On October 1, 2021, FEMA began phasing in a new flood insurance pricing system called Risk Rating 2.0: Equity in Action. These changes apply to new flood insurance policies. Most existing policies are not going to be affected until after April 1, 2022. Existing policy holders can take advantage of any premium decreases at the time of their renewal beginning October 1, 2021.
Since the 1970s, NFIP rates have relied predominantly on a property’s location with a zone on a relatively static Flood Insurance Rate Map. With the new methodology, FEMA now has access to modern insurance technologies, catastrophic models and data sets so it no longer requires zones or elevation certificates. The new methodology rates each individual home according to property specific rating factors such as its unique elevation, distance to water and cost to rebuild.
Risk Rating 2.0 prices flood insurance for each home individually rather than by flood zone. FEMA had not updated its rating system in 50 years. By adopting modern insurance industry technologies, standards and practices, FEMA is able to rate more precisely and accurately by using more flood risk factors and property-specific characteristics, including each building’s unique elevation, distance to water and cost to rebuild. The new rating system only affects NFIP risk-based rates and does not change flood mapping or insurance requirements. Buyers may assume seller policies, and any increases cannot exceed 18 percent per year by law.
Will prices go up?
As FEMA implements the new pricing system, some owners and buyers may have questions about flood insurance rate changes. Real estate agents and brokers are an information source, not flood or insurance experts. You can provide the facts that every home in America has some flood risk, and a flood insurance rate quote from a licensed insurance professional can help your clients make better informed decisions. You can also be ready with contact information for a few NFIP and private market insurance agents, licensed surveyors/engineers, and other flood risk professionals (e.g., your local government floodplain manager) who can offer risk assessment and mitigation resources and answer property-specific questions.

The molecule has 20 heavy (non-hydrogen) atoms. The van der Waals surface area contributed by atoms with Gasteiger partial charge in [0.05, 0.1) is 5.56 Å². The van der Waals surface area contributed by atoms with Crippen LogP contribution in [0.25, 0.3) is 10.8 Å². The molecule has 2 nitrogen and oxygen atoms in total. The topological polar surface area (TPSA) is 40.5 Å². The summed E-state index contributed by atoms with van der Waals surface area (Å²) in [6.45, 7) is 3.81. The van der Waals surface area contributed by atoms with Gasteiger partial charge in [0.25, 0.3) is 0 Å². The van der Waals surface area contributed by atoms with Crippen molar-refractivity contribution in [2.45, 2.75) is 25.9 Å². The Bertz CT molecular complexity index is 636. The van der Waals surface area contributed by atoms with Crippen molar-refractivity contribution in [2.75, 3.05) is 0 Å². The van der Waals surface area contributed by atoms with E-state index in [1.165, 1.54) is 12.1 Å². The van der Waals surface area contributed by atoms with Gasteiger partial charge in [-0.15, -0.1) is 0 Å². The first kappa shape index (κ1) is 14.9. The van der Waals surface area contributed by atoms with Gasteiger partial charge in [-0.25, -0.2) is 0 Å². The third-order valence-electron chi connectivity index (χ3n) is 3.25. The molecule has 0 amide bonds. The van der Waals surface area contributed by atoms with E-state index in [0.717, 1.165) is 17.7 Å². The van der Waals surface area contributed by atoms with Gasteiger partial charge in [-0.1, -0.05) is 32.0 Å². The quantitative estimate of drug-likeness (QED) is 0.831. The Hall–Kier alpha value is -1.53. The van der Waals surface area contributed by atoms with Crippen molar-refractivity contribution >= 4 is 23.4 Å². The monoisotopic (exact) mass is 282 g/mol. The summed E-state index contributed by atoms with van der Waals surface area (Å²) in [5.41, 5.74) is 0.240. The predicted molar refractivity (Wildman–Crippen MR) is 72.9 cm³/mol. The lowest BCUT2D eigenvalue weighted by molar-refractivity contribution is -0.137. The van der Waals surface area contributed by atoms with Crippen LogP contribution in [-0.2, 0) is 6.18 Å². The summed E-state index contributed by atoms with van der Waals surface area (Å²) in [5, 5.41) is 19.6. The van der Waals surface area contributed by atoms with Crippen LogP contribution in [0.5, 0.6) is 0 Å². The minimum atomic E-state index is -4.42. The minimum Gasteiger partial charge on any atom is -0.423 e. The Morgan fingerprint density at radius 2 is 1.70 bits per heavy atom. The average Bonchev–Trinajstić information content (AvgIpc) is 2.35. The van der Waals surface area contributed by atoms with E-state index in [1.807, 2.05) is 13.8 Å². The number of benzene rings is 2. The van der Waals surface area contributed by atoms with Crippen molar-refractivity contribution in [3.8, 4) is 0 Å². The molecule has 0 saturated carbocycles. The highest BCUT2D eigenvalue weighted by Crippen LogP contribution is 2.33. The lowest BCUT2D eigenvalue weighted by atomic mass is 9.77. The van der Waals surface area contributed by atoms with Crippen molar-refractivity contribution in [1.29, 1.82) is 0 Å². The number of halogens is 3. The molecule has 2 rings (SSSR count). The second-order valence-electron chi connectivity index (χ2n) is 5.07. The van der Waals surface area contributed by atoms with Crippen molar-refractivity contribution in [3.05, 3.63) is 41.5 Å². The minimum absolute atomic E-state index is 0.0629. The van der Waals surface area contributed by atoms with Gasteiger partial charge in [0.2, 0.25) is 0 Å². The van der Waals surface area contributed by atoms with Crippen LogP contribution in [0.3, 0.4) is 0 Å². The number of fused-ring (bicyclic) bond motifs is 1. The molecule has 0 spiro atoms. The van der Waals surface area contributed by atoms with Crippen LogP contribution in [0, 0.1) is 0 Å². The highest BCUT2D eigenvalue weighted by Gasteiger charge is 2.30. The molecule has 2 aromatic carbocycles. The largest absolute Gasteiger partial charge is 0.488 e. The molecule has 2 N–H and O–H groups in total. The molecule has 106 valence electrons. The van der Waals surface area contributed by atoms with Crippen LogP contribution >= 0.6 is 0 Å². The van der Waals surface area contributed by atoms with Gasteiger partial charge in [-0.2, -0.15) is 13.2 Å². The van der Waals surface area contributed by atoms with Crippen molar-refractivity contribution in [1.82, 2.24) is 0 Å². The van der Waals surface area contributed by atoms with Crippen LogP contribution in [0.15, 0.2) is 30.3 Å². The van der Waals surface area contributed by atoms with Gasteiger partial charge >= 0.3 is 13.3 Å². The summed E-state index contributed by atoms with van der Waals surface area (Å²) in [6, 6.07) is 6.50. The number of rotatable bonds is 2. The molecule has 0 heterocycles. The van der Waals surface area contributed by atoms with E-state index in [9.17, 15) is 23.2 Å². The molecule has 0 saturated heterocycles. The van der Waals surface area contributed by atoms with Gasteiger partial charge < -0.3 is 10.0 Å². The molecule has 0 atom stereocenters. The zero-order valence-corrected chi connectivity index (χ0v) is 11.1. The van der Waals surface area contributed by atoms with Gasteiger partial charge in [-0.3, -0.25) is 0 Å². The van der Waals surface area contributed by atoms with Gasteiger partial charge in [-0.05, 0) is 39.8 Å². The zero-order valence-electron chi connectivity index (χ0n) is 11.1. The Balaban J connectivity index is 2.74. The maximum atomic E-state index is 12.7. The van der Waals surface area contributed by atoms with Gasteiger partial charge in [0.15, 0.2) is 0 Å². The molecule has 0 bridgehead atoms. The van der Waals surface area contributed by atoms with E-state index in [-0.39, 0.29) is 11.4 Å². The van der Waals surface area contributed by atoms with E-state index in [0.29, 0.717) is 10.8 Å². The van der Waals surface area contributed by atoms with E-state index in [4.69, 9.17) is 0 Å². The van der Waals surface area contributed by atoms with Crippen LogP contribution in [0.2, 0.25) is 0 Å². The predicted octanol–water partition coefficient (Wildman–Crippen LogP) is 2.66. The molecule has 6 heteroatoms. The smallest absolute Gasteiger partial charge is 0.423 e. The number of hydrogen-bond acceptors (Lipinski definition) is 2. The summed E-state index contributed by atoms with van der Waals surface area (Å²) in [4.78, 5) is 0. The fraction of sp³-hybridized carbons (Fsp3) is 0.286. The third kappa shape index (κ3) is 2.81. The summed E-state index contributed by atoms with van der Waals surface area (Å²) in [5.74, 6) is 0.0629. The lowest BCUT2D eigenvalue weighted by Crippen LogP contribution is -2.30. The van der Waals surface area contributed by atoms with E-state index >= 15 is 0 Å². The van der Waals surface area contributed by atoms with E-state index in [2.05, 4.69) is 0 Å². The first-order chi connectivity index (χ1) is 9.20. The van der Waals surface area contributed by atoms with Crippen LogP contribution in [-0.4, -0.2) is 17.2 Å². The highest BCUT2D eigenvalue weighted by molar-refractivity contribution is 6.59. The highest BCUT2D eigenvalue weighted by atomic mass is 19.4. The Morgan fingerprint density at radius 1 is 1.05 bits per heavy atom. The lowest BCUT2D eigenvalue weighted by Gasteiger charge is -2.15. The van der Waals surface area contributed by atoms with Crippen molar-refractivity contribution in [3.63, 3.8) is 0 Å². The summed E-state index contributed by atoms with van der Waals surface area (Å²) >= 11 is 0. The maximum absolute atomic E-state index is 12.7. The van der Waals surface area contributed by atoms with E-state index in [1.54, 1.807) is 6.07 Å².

Most significantly, Risk Rating 2.0 provides more accurate, science-based rates up front so consumers can make better informed decisions. While the old rating system hid the subsidies,
Risk Rating 2.0 tells the truth about the risk and cost to insure a property so people will know before they make a decision to buy or build.
Risk Rating 2.0 creates a fairer flood insurance system
Risk Rating 2.0 will create a more equitable and sustainable flood insurance program by addressing rating disparities. Low-value properties will no longer subsidize high-value properties.
Under the previous system, policyholders with lower-value homes have been paying more than they should, and policyholders with higher-value homes have been paying less than they should. These lower-value homes have some of the highest rates in the NFIP today.
With Risk Rating 2.0, policyholders with lower-value homes will generally see a decrease in their cost of insurance – as FEMA’s new methodology accounts for more risk variables and rates each home individually. And, unlike the current methodology, when a property reaches its full risk rate under Risk Rating 2.0, increases stop.
Higher-value properties tend to make larger claims to NFIP than lower-value properties. This is what is known in the insurance industry as the “insurance to value” effect, which is why the private insurance market also accounts for replacement cost values in their rate quotes for standard home insurance policies.
For example, if a flood causes only 25 percent damage on a $1 million structure, it will reach the maximum coverage limit payable under the NFIP. Meanwhile, a $100,000 structure will never make a $250,000 claim, even if a flood causes a total loss. Yet, both the $1 million and $100,000 structures can pay the same premium under the old rating system.
Replacement cost value has now been added as a rating factor to ensure properties are insured to value, and lower-value properties are no longer subsidizing higher-value properties.
What is not changing?
Here is what is not changing under the new Risk Rating 2.0:
- Rate increases will not exceed 18% per year.
- Grandfathered rates including for newly mapped and pre-FIRM subsidized homes will continue.
- Policyholders will still be able to transfer discounts to a new owner by assigning their flood insurance policy to the
- Floodplain Management requirements will continue to be enforced by communities and lenders as usual.